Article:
For those of you who don’t know, Ellison is our greatest living writer of science fiction.  Okay, “speculative fiction,” since I think that’s what he prefers.  But in addition to Hugo-winning work like I Have No Mouth, and I Must Scream, The Glass Teat, and Deathbird Stories, Harlan wrote what is, hands down, the finest Star Trek script ever (City on the Edge of Forever), and two of the best Outer Limits episodes (Soldier and Demon with a Glass Hand – more on Demon below).

Mapwise, Harlan lives up in the hills of L.A overlooking The Valley and “too many fucking Republicans.”  Talentwise, he lives in the same house as Bradbury, Clarke, Asimov.  In that pantheon.

I was 15 impressionable years old when Harlan first made landfall in my life:  It was at some comic book convention, and “HE” was speaking from a dais so lofty it seemed to treble his true stature.  Harlan was waving around a gold watch for all the assembled to see, claiming it had cost five thousand dollars, and further claiming that he had paid for it by – get this – moving words around on paper.

And oh, how he moved those words around!

His stories were always provocative, typically shocking, sometimes downright assaultive.  “You can write like this?” I asked in punch-drunk wonder.  “You can actually put two fucking colons in the same fucking sentence?  While sprinkling in a lot of ‘fucks?’”   The answer seemed to be “You can do whatever you want.  It’s your story.  It’s your writing.”  Thousands of his pages I must’ve consumed in a fever-dream of reading and learning that probably, more than anything else, shaped the manner in which I write professionally to this day – so many years after that ostentatious watch-wagging show of his.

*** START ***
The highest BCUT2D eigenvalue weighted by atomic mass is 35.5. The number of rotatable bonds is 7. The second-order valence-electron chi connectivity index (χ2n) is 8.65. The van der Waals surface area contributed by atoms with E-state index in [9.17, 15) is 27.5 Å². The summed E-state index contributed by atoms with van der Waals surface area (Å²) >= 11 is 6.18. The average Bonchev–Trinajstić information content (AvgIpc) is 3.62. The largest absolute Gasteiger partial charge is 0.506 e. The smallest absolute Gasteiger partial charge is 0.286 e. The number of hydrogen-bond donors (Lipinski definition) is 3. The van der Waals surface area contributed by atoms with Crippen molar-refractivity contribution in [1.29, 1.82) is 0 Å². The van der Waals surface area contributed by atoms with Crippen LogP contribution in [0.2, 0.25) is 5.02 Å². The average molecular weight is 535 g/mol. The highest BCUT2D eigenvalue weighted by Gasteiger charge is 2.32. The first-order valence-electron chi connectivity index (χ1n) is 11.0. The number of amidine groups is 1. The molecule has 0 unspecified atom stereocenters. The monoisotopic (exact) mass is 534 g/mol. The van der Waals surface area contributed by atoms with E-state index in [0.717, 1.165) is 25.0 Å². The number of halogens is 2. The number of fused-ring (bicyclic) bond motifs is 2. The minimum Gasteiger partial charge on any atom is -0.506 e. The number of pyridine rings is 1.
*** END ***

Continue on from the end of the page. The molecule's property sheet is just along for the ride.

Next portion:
I still hope to make a movie of Demon with a Glass Hand.  Harlan and I worked on a script together, but that got stuck at Disney after their divorce with Miramax/Dimension.  It may take a suitcase full of cash and dynamite to break it loose from there but, trust me, it’d be worth it.  Demon was a story that stuck to the flypaper of my brain for about 30 years, and that’s surely a sign that it’s something special.  The Outer Limits episode is very much of its own time – meaning, it was made for two dollars and looks like it – but the big, haunting ideas are still there, waiting to be brought to the fore.  Wonderful world-ending ideas.  Jaw-dropping stuff.

Anyway, I learned in my phone call with Harlan that he’s slowing down these days, not writing anymore, not driving.  Too bad on that first count.  But while his voice will be missed…I recognize that some of it lives on in my own.